Monday, September 04, 2017

MMGM- Ban This Book

31702735Gratz, Alan. Ban This Book
September 5th 2017 by Starscape
E ARC from Edelweiss Above the Treeline

Amy Ann loves to read, in part because it's a quieter pursuit than having to deal with her sisters. In order to escape the house, she's told her parents that she is staying after school for clubs, but she doesn't. Her favorite book is The Mixed-Up Files of Mrs. Basil E. Frankweiler, which she checks out of the library every time she is can. When she goes to get the book one day, the librarian, Mrs. Jones, tells her that it isn't there, because it and a handful of other books have been removed with the approval of the school board at the request of Trey's mother, Mrs. Spencer. Amy Ann's busy parents buy her her own copy, but she thinks it is unfair that other students can't read the book. She copies the list from the newspaper of the books that have been removed and sets out to collect them. She starts the Banned Book Locker Library, learns about circulation cards, and starts giving books to her classmates. Some of them even band together to put new covers on the books in case teachers see them. After the librarian uses money that Mrs.Spencer has collected for an author visit to host one of the banned authors, even more books are removed from the library and Mrs. Jones' job is in jeopardy. Amy Ann and her classmates come up with an innovative way to prove their point to the school board that books shouldn't be randomly banned.
Strengths: Gratz is a really, really good writer. He has a good feel for pacing, intriguing characters, and convincing dialogue. Amy Ann's motivations, her family situation, and her methodical plan to circulate books all ring true.
859385Weaknesses: I had some trouble believing that the school board would decide to ignore its own policies on challenged books. Why? Also, it would be more difficult to remove the librarian. Amy Ann's suspension also didn't seem quite right. Granted, these are all necessary plot devices, and maybe different school systems have different rules, and tween readers won't know any differently, but a lot of the school's actions seemed unlikely to me. For instance, the principal would have to okay the banned author's visit, which would seem unlikely to happen.
What I really think: Am I the only one thinking about Nat Hentoff's 1982 The Day They Came to Arrest the Book? Since I can't really think of another title dealing with banned books that has been done in the last 35 years, I guess it's time for another one. This kept me turning the pages even though I don't usually feel compelled to support banned books. I've had a couple challenged in my library unofficially, and I just remove them. Until that family is gone from the school, and then the book goes right back on the shelf. I don't have time for nonsense and drama, and this ploy has circumvented it so far.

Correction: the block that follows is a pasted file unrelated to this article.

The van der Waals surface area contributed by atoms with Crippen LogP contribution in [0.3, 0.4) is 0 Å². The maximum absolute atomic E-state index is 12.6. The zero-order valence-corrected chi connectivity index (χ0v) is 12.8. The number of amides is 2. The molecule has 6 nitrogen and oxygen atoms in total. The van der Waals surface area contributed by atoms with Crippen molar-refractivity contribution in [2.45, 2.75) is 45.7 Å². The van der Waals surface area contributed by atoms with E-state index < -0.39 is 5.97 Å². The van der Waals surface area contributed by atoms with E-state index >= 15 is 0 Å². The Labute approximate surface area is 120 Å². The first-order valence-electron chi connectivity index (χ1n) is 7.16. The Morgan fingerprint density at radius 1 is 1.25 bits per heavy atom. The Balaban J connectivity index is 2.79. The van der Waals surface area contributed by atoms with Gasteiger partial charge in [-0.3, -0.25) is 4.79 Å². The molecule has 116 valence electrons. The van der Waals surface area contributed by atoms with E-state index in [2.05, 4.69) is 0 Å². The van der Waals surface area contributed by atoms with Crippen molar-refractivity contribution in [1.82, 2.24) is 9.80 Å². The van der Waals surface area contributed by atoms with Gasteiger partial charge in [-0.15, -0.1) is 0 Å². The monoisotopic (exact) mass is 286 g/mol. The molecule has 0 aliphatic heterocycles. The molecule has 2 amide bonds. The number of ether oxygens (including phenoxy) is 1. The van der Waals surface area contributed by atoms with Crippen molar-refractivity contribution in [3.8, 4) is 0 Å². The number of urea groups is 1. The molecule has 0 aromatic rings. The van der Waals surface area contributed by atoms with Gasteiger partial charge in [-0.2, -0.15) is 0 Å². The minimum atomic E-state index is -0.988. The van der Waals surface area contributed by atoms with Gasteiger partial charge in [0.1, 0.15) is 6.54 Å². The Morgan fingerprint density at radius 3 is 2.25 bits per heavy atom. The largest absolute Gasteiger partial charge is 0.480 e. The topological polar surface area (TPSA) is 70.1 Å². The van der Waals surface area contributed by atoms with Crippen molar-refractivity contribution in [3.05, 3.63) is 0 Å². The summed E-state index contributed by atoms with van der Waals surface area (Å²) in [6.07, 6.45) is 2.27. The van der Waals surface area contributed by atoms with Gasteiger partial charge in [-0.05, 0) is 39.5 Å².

34694734Levinson, Cynthia and Sandford. Fault Lines in the Constitution: The Framers, Their Fights, and the Flaws That Affect Us Today 
September 1st 2017 by Peachtree Publishers
ARC provided by the Publisher

This book addresses a variety of points in the Constitution, starting with specific cases that show an inherent problem with the way the document was originally set up. Each case is introduced, followed by an explanation of "Meanwhile, Back in 1787..." that discusses why the framers of the Constitution set up the wording the way it was, and "So What's the Big Problem", which discusses the "fault lines". Different ways that these problems are addressed in various states and in other countries are then laid out, and each chapter ends with "The Story Continues", which tells a little bit about the current state of the aspect being discussed.

This is a very timely and interesting book, and is quite well done. I had heard of many of the cases that are mentioned. I like that the book is broken very clearly into sections such as "Who's Running America" and "Emergency! Emergency", and each section discusses a couple of pertinent issues. The language is accessible, and the accompanying charts and sidebars help explain some issues further.

I can see this being a useful book to have in a middle school or high school classes that talks about the Constitution or Constitutional law, and certainly any nascent legal eagles will pore over the pages. I'm slightly less sure about how well this will circulate for pleasure reading since it lacks the central story of something like Ms. Levinson's compelling book We've Got a Job: The 1963 Birmingham Children's March or Watch Out for Flying Kids

It's Marvelous Middle Grade Monday at Shannon Messenger's Blog and #IMWAYR day at Teach Mentor Texts and Unleashing Readers. It's also Nonfiction Monday.

Ms. Yingling


  1. I haven't been able to see Fault Lines yet, I'm looking forward to it. It will be interesting to hear if upper MG or HS teachers find ways to use it.
    I finished Ban This Book this week and I thought it raised good points, some that challenged my thinking. I feel like I'm pretty liberal with what I have in my classroom library, although there were books on that list that made me cringe thinking of 10 year olds reading it, so that made me think some more!

  2. I've read a few comments about Ban This Book and really appreciate reading your thorough review here.
    I had a parent once complain about a book her kid was reading. She hadn't actually read it, but thankfully I had and was able to calm her down.
    I more often had parents giving their kids books to read that I though were inappropriate for their age. Seriously, who thinks their 8 year old should be reading The Hunger Games?

  3. Thanks for the review. I purchase Banned Book bookmarks just to peak my students curiosity.